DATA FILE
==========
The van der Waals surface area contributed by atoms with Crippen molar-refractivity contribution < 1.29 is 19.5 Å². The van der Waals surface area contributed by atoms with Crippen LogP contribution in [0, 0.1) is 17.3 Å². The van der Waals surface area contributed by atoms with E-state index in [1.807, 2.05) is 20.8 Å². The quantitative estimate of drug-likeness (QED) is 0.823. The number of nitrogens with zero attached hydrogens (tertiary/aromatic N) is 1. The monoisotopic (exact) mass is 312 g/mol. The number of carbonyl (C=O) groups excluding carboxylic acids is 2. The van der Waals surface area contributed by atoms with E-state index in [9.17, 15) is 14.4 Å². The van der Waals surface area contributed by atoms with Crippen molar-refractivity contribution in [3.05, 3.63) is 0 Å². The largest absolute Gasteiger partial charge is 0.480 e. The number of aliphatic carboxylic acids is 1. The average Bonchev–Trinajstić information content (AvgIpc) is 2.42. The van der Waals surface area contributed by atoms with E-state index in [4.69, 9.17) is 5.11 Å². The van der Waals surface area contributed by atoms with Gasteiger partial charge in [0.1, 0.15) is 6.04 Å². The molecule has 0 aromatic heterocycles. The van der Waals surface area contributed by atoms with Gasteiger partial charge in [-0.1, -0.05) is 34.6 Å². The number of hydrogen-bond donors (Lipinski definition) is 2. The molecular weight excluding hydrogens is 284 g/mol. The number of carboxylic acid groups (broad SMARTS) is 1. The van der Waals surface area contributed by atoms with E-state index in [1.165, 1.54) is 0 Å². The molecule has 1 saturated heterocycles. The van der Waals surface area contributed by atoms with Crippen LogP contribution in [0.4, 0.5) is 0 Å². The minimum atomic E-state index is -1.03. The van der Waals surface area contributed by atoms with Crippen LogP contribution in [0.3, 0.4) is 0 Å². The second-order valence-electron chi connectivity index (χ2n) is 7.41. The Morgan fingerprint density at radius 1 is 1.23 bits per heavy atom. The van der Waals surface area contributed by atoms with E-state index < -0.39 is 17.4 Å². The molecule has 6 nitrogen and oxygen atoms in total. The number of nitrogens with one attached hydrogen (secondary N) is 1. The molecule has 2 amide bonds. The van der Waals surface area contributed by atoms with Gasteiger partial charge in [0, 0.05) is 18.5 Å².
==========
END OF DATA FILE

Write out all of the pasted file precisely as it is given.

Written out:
The van der Waals surface area contributed by atoms with Crippen molar-refractivity contribution < 1.29 is 19.5 Å². The van der Waals surface area contributed by atoms with Crippen LogP contribution in [0, 0.1) is 17.3 Å². The van der Waals surface area contributed by atoms with E-state index in [1.807, 2.05) is 20.8 Å². The quantitative estimate of drug-likeness (QED) is 0.823. The number of nitrogens with zero attached hydrogens (tertiary/aromatic N) is 1. The monoisotopic (exact) mass is 312 g/mol. The number of carbonyl (C=O) groups excluding carboxylic acids is 2. The van der Waals surface area contributed by atoms with E-state index in [9.17, 15) is 14.4 Å². The van der Waals surface area contributed by atoms with Crippen molar-refractivity contribution in [3.05, 3.63) is 0 Å². The largest absolute Gasteiger partial charge is 0.480 e. The number of aliphatic carboxylic acids is 1. The average Bonchev–Trinajstić information content (AvgIpc) is 2.42. The van der Waals surface area contributed by atoms with E-state index in [4.69, 9.17) is 5.11 Å². The van der Waals surface area contributed by atoms with Gasteiger partial charge in [0.1, 0.15) is 6.04 Å². The molecule has 0 aromatic heterocycles. The van der Waals surface area contributed by atoms with Gasteiger partial charge in [-0.1, -0.05) is 34.6 Å². The number of hydrogen-bond donors (Lipinski definition) is 2. The molecular weight excluding hydrogens is 284 g/mol. The number of carboxylic acid groups (broad SMARTS) is 1. The van der Waals surface area contributed by atoms with E-state index in [1.165, 1.54) is 0 Å². The molecule has 1 saturated heterocycles. The van der Waals surface area contributed by atoms with Crippen LogP contribution in [0.4, 0.5) is 0 Å². The minimum atomic E-state index is -1.03. The van der Waals surface area contributed by atoms with Crippen LogP contribution in [0.3, 0.4) is 0 Å². The second-order valence-electron chi connectivity index (χ2n) is 7.41. The Morgan fingerprint density at radius 1 is 1.23 bits per heavy atom. The van der Waals surface area contributed by atoms with E-state index < -0.39 is 17.4 Å². The molecule has 6 nitrogen and oxygen atoms in total. The number of nitrogens with one attached hydrogen (secondary N) is 1. The molecule has 2 amide bonds. The van der Waals surface area contributed by atoms with Gasteiger partial charge in [0, 0.05) is 18.5 Å².